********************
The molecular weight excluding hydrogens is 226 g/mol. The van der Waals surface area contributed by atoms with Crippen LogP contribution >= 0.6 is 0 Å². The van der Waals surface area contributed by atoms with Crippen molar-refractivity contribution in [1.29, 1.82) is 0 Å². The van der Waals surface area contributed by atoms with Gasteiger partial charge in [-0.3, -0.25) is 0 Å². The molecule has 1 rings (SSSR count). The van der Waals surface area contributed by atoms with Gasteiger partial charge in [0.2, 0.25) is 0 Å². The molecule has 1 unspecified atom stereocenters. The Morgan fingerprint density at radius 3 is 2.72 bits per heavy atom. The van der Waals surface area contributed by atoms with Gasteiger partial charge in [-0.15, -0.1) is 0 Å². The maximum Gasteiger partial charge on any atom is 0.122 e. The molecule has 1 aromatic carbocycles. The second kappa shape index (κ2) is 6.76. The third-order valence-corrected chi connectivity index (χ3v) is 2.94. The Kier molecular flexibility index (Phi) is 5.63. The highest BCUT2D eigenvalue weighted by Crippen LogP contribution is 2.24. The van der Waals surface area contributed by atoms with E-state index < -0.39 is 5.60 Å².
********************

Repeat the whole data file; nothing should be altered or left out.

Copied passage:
The molecular weight excluding hydrogens is 226 g/mol. The van der Waals surface area contributed by atoms with Crippen LogP contribution >= 0.6 is 0 Å². The van der Waals surface area contributed by atoms with Crippen molar-refractivity contribution in [1.29, 1.82) is 0 Å². The van der Waals surface area contributed by atoms with Gasteiger partial charge in [-0.3, -0.25) is 0 Å². The molecule has 1 rings (SSSR count). The van der Waals surface area contributed by atoms with Gasteiger partial charge in [0.2, 0.25) is 0 Å². The molecule has 1 unspecified atom stereocenters. The Morgan fingerprint density at radius 3 is 2.72 bits per heavy atom. The van der Waals surface area contributed by atoms with Gasteiger partial charge in [-0.15, -0.1) is 0 Å². The maximum Gasteiger partial charge on any atom is 0.122 e. The molecule has 1 aromatic carbocycles. The second kappa shape index (κ2) is 6.76. The third-order valence-corrected chi connectivity index (χ3v) is 2.94. The Kier molecular flexibility index (Phi) is 5.63. The highest BCUT2D eigenvalue weighted by Crippen LogP contribution is 2.24. The van der Waals surface area contributed by atoms with E-state index < -0.39 is 5.60 Å².